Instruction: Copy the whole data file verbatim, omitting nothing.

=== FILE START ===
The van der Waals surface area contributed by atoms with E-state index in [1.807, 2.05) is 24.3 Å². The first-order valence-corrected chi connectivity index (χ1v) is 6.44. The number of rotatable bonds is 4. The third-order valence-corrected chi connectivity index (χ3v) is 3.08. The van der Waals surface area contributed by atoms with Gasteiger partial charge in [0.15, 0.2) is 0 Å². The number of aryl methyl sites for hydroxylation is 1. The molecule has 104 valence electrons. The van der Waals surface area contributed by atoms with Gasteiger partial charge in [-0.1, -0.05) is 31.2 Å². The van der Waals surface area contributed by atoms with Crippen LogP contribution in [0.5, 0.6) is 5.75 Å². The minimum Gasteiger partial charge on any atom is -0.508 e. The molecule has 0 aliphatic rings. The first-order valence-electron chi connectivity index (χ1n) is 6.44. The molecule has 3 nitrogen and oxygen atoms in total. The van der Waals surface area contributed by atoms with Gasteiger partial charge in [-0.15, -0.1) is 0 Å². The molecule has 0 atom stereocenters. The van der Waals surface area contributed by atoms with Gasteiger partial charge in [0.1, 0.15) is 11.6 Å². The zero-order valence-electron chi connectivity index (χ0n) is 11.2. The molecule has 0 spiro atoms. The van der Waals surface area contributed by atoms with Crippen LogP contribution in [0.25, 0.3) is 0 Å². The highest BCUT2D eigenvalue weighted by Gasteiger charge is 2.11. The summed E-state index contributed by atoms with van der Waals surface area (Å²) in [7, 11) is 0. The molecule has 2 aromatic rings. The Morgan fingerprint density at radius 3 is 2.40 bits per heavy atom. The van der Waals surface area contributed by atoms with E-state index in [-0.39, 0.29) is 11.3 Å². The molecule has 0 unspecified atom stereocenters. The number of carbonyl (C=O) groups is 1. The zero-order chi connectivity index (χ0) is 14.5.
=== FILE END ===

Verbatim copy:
The van der Waals surface area contributed by atoms with E-state index in [1.807, 2.05) is 24.3 Å². The first-order valence-corrected chi connectivity index (χ1v) is 6.44. The number of rotatable bonds is 4. The third-order valence-corrected chi connectivity index (χ3v) is 3.08. The van der Waals surface area contributed by atoms with Gasteiger partial charge in [0.15, 0.2) is 0 Å². The number of aryl methyl sites for hydroxylation is 1. The molecule has 104 valence electrons. The van der Waals surface area contributed by atoms with Gasteiger partial charge in [-0.1, -0.05) is 31.2 Å². The van der Waals surface area contributed by atoms with Crippen LogP contribution in [0.5, 0.6) is 5.75 Å². The minimum Gasteiger partial charge on any atom is -0.508 e. The molecule has 0 aliphatic rings. The first-order valence-electron chi connectivity index (χ1n) is 6.44. The molecule has 3 nitrogen and oxygen atoms in total. The van der Waals surface area contributed by atoms with Gasteiger partial charge in [-0.15, -0.1) is 0 Å². The molecule has 0 atom stereocenters. The van der Waals surface area contributed by atoms with Gasteiger partial charge in [0.1, 0.15) is 11.6 Å². The zero-order valence-electron chi connectivity index (χ0n) is 11.2. The molecule has 0 spiro atoms. The van der Waals surface area contributed by atoms with Crippen LogP contribution in [0.25, 0.3) is 0 Å². The highest BCUT2D eigenvalue weighted by Gasteiger charge is 2.11. The summed E-state index contributed by atoms with van der Waals surface area (Å²) in [7, 11) is 0. The molecule has 2 aromatic rings. The Morgan fingerprint density at radius 3 is 2.40 bits per heavy atom. The van der Waals surface area contributed by atoms with E-state index in [-0.39, 0.29) is 11.3 Å². The molecule has 0 unspecified atom stereocenters. The number of carbonyl (C=O) groups is 1. The zero-order chi connectivity index (χ0) is 14.5.